In “The Demon Lover” Mrs. Kathleen Drover returns to her abandoned London flat to pick up some things she had left behind when her family moved to the country to escape the bombing. In the dark flat where everything is covered with a dustlike film, she opens a door, and reflected light reveals an unstamped letter recently placed on a hall table. Since the caretaker is away and the house has been locked, there is no logical explanation for the appearance of the letter. Unnerved, Mrs. Drover takes it upstairs to her bedroom, where she reads it. The letter reminds her that today is the anniversary of the day years before when she made a promise of fidelity to a young soldier on leave from France during World War I—and that they had agreed to meet on this day “at an hour arranged.” Although her “fiancé was reported missing, presumed killed,” he has apparently survived and awaits the meeting. When Kathleen hears the church clock strike six, she becomes terrified, but maintains enough control to gather the items she came for and to formulate a plan to leave the house, hire a taxi, and bring the driver back with her to pick up the bundles. Meanwhile, in the basement “a door or window was being opened by someone who chose this moment to leave the house.”

This statement provides a realistic solution to the problem of the letter’s appearance, but a psychological interpretation offers an alternative conclusion. The London flat symbolizes Kathleen’s life as Mrs. Drover, and the shock of finding the letter reveals to Kathleen the meaninglessness of this life and the falseness of her identity as Mrs. Drover. By marrying Drover, Kathleen has been “unfaithful” not only to the soldier but also to herself. It is this self which emerges as a result of the “crisis”—actually the crisis of World War II—and which has unconsciously motivated Mrs. Drover’s return to the house. The fact that the letter is signed K., Kathleen’s initial, suggests that she wrote the letter, which is a sign of the reemergence of her lost self. The house represents not only Kathleen’s life as Mrs. Drover but also the repressed-Kathleen aspect of her identity. The person in the basement who leaves the house at the same moment Mrs. Drover lets herself out the front door is a projection of this repressed self, the self Mrs. Drover now unknowingly goes to face.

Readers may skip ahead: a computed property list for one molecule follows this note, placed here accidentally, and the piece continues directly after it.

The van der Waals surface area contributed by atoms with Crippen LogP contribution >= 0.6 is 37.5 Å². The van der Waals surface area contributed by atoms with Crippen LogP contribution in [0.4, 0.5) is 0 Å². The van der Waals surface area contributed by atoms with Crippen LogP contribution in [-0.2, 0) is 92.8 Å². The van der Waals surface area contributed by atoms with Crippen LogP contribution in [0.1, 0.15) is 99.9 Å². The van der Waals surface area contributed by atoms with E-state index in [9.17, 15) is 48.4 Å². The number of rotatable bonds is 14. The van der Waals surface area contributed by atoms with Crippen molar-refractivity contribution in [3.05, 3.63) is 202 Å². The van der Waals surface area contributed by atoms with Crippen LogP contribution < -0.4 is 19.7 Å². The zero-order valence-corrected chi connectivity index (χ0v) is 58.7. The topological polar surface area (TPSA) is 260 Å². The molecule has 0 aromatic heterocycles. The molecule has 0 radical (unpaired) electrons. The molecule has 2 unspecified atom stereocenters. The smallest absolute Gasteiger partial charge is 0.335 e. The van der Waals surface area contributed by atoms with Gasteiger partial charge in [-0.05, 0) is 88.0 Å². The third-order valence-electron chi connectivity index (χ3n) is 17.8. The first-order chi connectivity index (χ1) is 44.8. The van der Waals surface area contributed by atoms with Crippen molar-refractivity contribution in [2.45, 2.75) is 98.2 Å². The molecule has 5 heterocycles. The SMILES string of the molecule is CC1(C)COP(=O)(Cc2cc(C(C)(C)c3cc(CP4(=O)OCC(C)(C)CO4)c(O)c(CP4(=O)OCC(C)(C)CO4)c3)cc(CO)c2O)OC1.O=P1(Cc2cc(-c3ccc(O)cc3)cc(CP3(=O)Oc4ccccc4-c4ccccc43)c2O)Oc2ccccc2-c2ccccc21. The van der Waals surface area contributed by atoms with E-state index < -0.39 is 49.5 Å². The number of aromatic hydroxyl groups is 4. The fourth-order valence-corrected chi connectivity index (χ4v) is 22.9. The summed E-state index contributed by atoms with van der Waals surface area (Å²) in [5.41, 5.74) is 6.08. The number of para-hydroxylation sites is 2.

Overlying the psychological meaning of the story are two additional levels of meaning, one allegorical, the other archetypal. The young Kathleen represents England, defended and protected by the soldier, who represents the generation of those who fought for the country during the first war. Kathleen’s loveless and meaningless marriage to Drover represents England’s betrayal of the values the war was fought to defend—a betrayal which has contributed to the creation of World War II. The letter writer asserts: “In view of the fact that nothing has changed, I shall rely upon you to keep your promise.” Because Kathleen and England have betrayed themselves, because love has failed, war continues, and both the individual and the country must suffer destructive consequences.